In this edition:

Proposed changes to DGR status for non-charities

The Commonwealth Treasury has released a discussion paper on the proposed reforms to the deductible gift recipient (DGR) status system. The proposed reforms aim to strengthen governance arrangements, reduce administrative complexity and ensure an organisation’s DGR status is up-to-date.

The proposed reforms include:

  • requiring all DGRs to be charities registered with the ACNC;
  • simplifying the application process by transferring the four DGR registers to the ATO; and
  • introducing annual certification ensuring that an organisation meets DGR eligibility criteria.

Interested parties have been invited to comment on the proposals. The discussion paper can be accessed here.

Second Australian Atlas of Healthcare Variation 2017

The second Australian Atlas of Healthcare Variation (Atlas) was launched by the Australian Commission on Safety and Quality in Health Care on 7 June 2017 and was developed in conjunction with the Commonwealth, State and Territory Governments, specialist medical colleges, clinicians and public representatives.

The Atlas details variations in health treatments provided throughout Australia, with the aim of assisting health specialists and clinicians to ensure patients receive the best treatment.

The Atlas identifies hysterectomies, endometrial ablation, chronic conditions and knee replacements as priorities for investigation and action. The Atlas also emphasises the need to look into hospitalisation rates for chronic and cardiovascular conditions for Aboriginal and Torres Strait Islanders, patients in remote areas and those with socioeconomic disadvantage. The Atlas also includes a section on women’s health.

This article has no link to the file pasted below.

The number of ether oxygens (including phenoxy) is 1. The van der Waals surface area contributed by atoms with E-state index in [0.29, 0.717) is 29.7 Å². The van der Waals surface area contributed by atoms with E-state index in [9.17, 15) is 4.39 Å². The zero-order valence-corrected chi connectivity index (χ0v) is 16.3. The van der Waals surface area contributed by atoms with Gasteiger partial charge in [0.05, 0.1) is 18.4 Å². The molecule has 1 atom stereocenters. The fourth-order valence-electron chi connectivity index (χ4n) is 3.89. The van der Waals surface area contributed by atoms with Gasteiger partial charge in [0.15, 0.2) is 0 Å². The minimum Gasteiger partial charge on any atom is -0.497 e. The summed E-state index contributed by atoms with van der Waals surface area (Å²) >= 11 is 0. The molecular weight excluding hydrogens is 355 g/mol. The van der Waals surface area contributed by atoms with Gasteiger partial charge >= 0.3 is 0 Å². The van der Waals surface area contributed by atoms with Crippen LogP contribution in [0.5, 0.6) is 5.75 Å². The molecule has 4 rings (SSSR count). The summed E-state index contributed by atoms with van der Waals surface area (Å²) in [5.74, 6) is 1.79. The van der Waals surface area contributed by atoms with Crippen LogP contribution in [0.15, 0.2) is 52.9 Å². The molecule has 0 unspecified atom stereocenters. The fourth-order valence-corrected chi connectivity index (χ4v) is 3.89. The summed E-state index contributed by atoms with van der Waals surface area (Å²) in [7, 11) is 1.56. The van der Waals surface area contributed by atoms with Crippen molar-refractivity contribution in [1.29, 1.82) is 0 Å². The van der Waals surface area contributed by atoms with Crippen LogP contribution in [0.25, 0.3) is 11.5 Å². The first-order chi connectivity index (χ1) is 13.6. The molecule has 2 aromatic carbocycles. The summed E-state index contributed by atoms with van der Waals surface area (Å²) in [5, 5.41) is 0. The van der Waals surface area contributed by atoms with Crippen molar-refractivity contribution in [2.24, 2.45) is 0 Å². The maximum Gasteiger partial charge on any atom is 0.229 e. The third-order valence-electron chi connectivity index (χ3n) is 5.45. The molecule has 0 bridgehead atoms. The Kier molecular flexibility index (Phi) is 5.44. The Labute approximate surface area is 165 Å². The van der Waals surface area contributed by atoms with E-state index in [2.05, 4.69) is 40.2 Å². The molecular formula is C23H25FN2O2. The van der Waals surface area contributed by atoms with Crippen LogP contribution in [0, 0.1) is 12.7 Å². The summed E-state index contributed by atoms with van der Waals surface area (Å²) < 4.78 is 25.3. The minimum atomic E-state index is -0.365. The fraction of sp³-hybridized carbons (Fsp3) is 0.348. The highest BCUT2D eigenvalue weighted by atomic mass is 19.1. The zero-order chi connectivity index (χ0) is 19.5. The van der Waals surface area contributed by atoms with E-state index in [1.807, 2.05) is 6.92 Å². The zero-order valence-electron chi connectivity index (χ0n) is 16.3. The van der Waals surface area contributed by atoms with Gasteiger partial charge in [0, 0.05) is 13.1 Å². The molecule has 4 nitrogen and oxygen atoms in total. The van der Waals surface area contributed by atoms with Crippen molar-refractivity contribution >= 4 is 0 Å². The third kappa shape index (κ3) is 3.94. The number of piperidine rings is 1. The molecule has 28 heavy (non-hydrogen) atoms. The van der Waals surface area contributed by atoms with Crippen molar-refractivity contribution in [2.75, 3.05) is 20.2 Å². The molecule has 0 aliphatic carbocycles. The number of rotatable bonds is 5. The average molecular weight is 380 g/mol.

The Atlas analysed preventable hospitalisations and revealed that 47% of preventable hospitalisations in 2014-15 were linked to only five specific areas. This was met with recommendations for further involvement by all areas of the health care sector to improve treatment in these areas.

The Atlas and more information can be found here.

Medical Board of Australia v Griffiths [2017] VCAT 822

The Victorian Civil and Administrative Tribunal (Tribunal) has found that Dr Griffiths, a sole medical practitioner in rural Victoria, engaged in professional misconduct and/or unprofessional conduct in relation to the treatment of nine patients over approximately 15 years.

The Tribunal found that Dr Griffiths:

  • inappropriately prescribed medication;
  • inappropriately treated a person with whom he shared a close personal relationship;
  • kept inadequate notes and records;
  • prescribed a drug of dependence in circumstances where he knew or ought to have known that the patient was a drug-dependent person; and
  • breached his permit obligations by prescribing Schedule 8 poisons without permits, after the expiry of the permits and in excess of maximum specified doses.

The Tribunal noted that Dr Griffiths’ case highlighted the hazards of high workloads for sole general practitioners in rural practices and the pressures practitioners can be placed under, when treating patients with whom they share a close personal connection.

Dr Griffiths was reprimanded and had his registration suspended for three months. He was ordered to submit to audits of his practice, undertake education in relation to drugs and poisons legislation and the Code of Conduct for doctors in Australia and to undertake a period of mentoring.

To read more click here.